Dwight (DW)

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Re: Armstrong HS 1850
« Reply #22 on: August 09, 2020, 05:26:20 PM »
Itís the magical foil.

Yeah, I think I found my unicorn.

Jackyís unicorn is the 1550


VB_Foil

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Re: Armstrong HS 1850
« Reply #23 on: August 10, 2020, 06:24:45 AM »
DW, I'd be interested to hear your feedback on mast stiffness on the Army. 

Send some wind up the coast so I can get back on the 1850 btw!
Iím a 5í9Ē 65kg rider:

Boards:
   4'5.5" 33L Armstrong
   4í10Ē 37L FSM
   5'1" 74L FSM
   5í11Ē 100L FSM

Foils: Armstrong 800, 1050, 1550, 1850, 2400
Wings: BRM 2M-6M

clay

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Re: Armstrong HS 1850
« Reply #24 on: August 10, 2020, 10:34:07 AM »
DW, I'd be interested to hear your feedback on mast stiffness on the Army. 

Plus 1, especially curious if you have ridden the 85 mast your feedback compared to Axis?
Aloha, I welcome and appreciate all responses of positivity and good feeling.

YouTube: https://www.youtube.com/channel/UCOIE6FWr1SpWvbPJIIiEgog

Dwight (DW)

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Re: Armstrong HS 1850
« Reply #25 on: August 10, 2020, 11:36:50 AM »
DW, I'd be interested to hear your feedback on mast stiffness on the Army. 

Send some wind up the coast so I can get back on the 1850 btw!

Winging, Iíve never felt any mast flexing under me, from any brand.

I did SUP this morning with the Armstrong 72 mast. It felt fine. I was stable. Felt no wobble or deck vibrations transmitting back to me, like I did once with a GoFoil mast under my board. Iím happy with it.

I donít have my 85cm mast for winging yet. Itís on order.

clay

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Re: Armstrong HS 1850
« Reply #26 on: August 10, 2020, 03:40:53 PM »
I started on the 85 with 2400 wing, couldn't get it to feel right, taco regularly.   Got the 72 and that felt normal and how I would expect it to feel.  Thought maybe 85 was to tall for me, after riding 90 and 105 axis I know I can handle a tall mast just fine.  Maybe the 2400 is so big it puts a ton of flex or maybe the mast I had was unusually flexy??  I never managed to figure out what the deal was...
Aloha, I welcome and appreciate all responses of positivity and good feeling.

YouTube: https://www.youtube.com/channel/UCOIE6FWr1SpWvbPJIIiEgog

VB_Foil

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Re: Armstrong HS 1850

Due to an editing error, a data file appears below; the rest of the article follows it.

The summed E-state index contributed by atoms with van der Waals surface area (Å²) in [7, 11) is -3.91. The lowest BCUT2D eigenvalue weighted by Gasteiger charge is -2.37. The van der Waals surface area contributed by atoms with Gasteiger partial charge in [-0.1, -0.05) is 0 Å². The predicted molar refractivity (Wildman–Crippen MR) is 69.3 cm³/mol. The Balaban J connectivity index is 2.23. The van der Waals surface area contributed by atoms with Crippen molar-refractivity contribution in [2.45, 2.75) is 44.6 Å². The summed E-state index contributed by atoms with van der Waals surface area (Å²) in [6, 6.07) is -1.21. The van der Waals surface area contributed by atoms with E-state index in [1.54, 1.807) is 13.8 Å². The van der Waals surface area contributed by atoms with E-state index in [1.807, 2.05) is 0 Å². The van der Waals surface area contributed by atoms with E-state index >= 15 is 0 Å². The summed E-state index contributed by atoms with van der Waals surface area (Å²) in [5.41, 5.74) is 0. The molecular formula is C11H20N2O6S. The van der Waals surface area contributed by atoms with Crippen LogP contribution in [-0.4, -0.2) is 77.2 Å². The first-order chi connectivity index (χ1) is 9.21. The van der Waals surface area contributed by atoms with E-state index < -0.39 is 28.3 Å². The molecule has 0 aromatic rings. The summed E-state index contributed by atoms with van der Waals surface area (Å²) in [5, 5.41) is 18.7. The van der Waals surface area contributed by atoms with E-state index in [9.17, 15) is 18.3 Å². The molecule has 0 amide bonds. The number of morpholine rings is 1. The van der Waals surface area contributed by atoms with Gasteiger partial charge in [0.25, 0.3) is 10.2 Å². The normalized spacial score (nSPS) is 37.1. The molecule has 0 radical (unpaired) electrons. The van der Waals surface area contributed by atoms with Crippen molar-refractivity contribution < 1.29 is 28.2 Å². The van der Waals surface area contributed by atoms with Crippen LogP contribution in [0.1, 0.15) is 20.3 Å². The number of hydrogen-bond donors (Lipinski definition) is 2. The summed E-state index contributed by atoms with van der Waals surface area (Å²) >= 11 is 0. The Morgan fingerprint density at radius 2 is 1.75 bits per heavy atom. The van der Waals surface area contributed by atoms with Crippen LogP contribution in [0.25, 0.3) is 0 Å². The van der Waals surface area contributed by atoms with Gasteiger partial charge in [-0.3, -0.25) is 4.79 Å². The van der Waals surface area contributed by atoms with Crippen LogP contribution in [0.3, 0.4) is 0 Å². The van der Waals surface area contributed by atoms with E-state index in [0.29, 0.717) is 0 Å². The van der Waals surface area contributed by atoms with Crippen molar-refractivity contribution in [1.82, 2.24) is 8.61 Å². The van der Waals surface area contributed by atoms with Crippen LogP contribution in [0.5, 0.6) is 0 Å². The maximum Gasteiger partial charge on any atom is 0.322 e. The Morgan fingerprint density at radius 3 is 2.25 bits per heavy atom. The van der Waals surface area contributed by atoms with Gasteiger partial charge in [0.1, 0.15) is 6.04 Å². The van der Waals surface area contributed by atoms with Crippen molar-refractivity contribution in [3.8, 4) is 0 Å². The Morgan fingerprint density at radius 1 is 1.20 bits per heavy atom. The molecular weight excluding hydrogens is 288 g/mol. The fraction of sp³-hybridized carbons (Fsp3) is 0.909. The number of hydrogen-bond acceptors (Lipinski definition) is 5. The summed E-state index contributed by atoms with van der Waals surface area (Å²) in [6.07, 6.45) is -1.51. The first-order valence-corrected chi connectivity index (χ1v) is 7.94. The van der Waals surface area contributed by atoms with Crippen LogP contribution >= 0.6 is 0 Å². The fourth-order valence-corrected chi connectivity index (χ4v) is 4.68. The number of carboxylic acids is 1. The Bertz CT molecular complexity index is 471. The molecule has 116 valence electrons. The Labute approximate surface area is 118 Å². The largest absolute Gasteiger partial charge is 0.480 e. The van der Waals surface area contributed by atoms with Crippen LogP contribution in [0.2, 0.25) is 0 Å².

« Reply #27 on: August 10, 2020, 06:30:53 PM »
I started on the 85 with 2400 wing, couldn't get it to feel right, taco regularly.   Got the 72 and that felt normal and how I would expect it to feel.  Thought maybe 85 was to tall for me, after riding 90 and 105 axis I know I can handle a tall mast just fine.  Maybe the 2400 is so big it puts a ton of flex or maybe the mast I had was unusually flexy??  I never managed to figure out what the deal was...

Thatís odd, I donít think Iíve ever tacoíd the 2400. Was your stance offset or on the stringer?  Iíve found that an offset stance with the wider wings can help with the added leverage required.

Was this winging or SUPing? Suping would be a different story as Iíve not got that much experience in that regard. 
Iím a 5í9Ē 65kg rider:

Boards:
   4'5.5" 33L Armstrong
   4í10Ē 37L FSM
   5'1" 74L FSM
   5í11Ē 100L FSM

Foils: Armstrong 800, 1050, 1550, 1850, 2400
Wings: BRM 2M-6M

clay

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Re: Armstrong HS 1850
« Reply #28 on: August 10, 2020, 07:51:18 PM »
I started on the 85 with 2400 wing, couldn't get it to feel right, taco regularly.   Got the 72 and that felt normal and how I would expect it to feel.  Thought maybe 85 was to tall for me, after riding 90 and 105 axis I know I can handle a tall mast just fine.  Maybe the 2400 is so big it puts a ton of flex or maybe the mast I had was unusually flexy??  I never managed to figure out what the deal was...

Thatís odd, I donít think Iíve ever tacoíd the 2400. Was your stance offset or on the stringer?  Iíve found that an offset stance with the wider wings can help with the added leverage required.

Was this winging or SUPing? Suping would be a different story as Iíve not got that much experience in that regard.

Tried both wing and SUP.  I was so puzzled I tried it at a spot I know very well on  a small day, kicked out of a wave tried to do a couple pumps back out and immediately rolled.  Gave up on it after that.  Tried the 72 and was able to surf and turn just fine.  I have yet to need a staggered stance to turn a foil, so always turning in my usual foil surf stance.
Aloha, I welcome and appreciate all responses of positivity and good feeling.

YouTube: https://www.youtube.com/channel/UCOIE6FWr1SpWvbPJIIiEgog

Hilly

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Re: Armstrong HS 1850
« Reply #29 on: August 11, 2020, 04:22:42 AM »
That is weird everyone who has tried the 85 reckons I should get it for wingding. Hmmm :-\